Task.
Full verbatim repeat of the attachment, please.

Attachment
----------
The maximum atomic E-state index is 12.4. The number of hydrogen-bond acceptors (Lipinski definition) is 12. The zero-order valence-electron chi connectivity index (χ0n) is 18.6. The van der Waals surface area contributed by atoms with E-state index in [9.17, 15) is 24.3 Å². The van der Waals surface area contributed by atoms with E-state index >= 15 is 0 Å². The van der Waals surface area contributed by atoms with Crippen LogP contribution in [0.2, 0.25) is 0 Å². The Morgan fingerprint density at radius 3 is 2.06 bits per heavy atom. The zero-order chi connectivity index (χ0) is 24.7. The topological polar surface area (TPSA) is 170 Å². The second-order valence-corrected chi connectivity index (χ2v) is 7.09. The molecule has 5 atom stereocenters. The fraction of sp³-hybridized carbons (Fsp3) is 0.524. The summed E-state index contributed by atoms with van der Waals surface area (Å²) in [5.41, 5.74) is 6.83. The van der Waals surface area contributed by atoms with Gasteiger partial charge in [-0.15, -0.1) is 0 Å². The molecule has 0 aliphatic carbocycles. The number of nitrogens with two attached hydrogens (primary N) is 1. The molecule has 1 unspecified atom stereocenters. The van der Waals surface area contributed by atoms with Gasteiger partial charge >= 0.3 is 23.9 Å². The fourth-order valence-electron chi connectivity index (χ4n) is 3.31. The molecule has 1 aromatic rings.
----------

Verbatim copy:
The maximum atomic E-state index is 12.4. The number of hydrogen-bond acceptors (Lipinski definition) is 12. The zero-order valence-electron chi connectivity index (χ0n) is 18.6. The van der Waals surface area contributed by atoms with E-state index in [9.17, 15) is 24.3 Å². The van der Waals surface area contributed by atoms with E-state index >= 15 is 0 Å². The van der Waals surface area contributed by atoms with Crippen LogP contribution in [0.2, 0.25) is 0 Å². The Morgan fingerprint density at radius 3 is 2.06 bits per heavy atom. The zero-order chi connectivity index (χ0) is 24.7. The topological polar surface area (TPSA) is 170 Å². The second-order valence-corrected chi connectivity index (χ2v) is 7.09. The molecule has 5 atom stereocenters. The fraction of sp³-hybridized carbons (Fsp3) is 0.524. The summed E-state index contributed by atoms with van der Waals surface area (Å²) in [5.41, 5.74) is 6.83. The van der Waals surface area contributed by atoms with Gasteiger partial charge in [-0.15, -0.1) is 0 Å². The molecule has 0 aliphatic carbocycles. The number of nitrogens with two attached hydrogens (primary N) is 1. The molecule has 1 unspecified atom stereocenters. The van der Waals surface area contributed by atoms with Gasteiger partial charge >= 0.3 is 23.9 Å². The fourth-order valence-electron chi connectivity index (χ4n) is 3.31. The molecule has 1 aromatic rings.